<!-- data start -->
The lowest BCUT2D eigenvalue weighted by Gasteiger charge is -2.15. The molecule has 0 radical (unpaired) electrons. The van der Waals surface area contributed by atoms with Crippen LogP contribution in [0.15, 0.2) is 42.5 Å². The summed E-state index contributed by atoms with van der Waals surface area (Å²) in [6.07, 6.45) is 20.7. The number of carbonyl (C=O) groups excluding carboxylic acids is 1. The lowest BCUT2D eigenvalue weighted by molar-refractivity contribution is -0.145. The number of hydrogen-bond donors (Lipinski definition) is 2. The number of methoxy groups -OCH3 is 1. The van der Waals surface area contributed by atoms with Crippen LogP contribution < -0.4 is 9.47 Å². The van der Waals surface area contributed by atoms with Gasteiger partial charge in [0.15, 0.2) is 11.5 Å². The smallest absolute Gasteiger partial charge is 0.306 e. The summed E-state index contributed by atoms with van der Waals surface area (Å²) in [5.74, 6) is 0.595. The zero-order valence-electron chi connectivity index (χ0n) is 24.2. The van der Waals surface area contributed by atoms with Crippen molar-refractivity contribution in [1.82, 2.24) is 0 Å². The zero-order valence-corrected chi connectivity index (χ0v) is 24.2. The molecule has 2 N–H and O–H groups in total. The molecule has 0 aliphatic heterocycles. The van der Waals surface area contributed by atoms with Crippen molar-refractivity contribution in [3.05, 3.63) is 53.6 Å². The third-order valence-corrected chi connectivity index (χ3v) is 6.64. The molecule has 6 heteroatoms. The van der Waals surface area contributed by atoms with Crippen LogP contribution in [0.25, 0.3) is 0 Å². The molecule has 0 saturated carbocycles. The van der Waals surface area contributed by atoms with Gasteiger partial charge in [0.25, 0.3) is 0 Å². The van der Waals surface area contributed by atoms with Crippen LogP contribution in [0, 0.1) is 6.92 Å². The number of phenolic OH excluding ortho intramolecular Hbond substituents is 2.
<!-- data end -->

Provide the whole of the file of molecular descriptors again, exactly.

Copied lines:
The lowest BCUT2D eigenvalue weighted by Gasteiger charge is -2.15. The molecule has 0 radical (unpaired) electrons. The van der Waals surface area contributed by atoms with Crippen LogP contribution in [0.15, 0.2) is 42.5 Å². The summed E-state index contributed by atoms with van der Waals surface area (Å²) in [6.07, 6.45) is 20.7. The number of carbonyl (C=O) groups excluding carboxylic acids is 1. The lowest BCUT2D eigenvalue weighted by molar-refractivity contribution is -0.145. The number of hydrogen-bond donors (Lipinski definition) is 2. The number of methoxy groups -OCH3 is 1. The van der Waals surface area contributed by atoms with Crippen LogP contribution < -0.4 is 9.47 Å². The van der Waals surface area contributed by atoms with Gasteiger partial charge in [0.15, 0.2) is 11.5 Å². The smallest absolute Gasteiger partial charge is 0.306 e. The summed E-state index contributed by atoms with van der Waals surface area (Å²) in [5.74, 6) is 0.595. The zero-order valence-electron chi connectivity index (χ0n) is 24.2. The van der Waals surface area contributed by atoms with Crippen molar-refractivity contribution in [1.82, 2.24) is 0 Å². The zero-order valence-corrected chi connectivity index (χ0v) is 24.2. The molecule has 2 N–H and O–H groups in total. The molecule has 0 aliphatic heterocycles. The van der Waals surface area contributed by atoms with Crippen molar-refractivity contribution in [3.05, 3.63) is 53.6 Å². The third-order valence-corrected chi connectivity index (χ3v) is 6.64. The molecule has 6 heteroatoms. The van der Waals surface area contributed by atoms with Crippen LogP contribution in [0.25, 0.3) is 0 Å². The molecule has 0 saturated carbocycles. The van der Waals surface area contributed by atoms with Gasteiger partial charge in [0.25, 0.3) is 0 Å². The van der Waals surface area contributed by atoms with Crippen LogP contribution in [0, 0.1) is 6.92 Å². The number of phenolic OH excluding ortho intramolecular Hbond substituents is 2.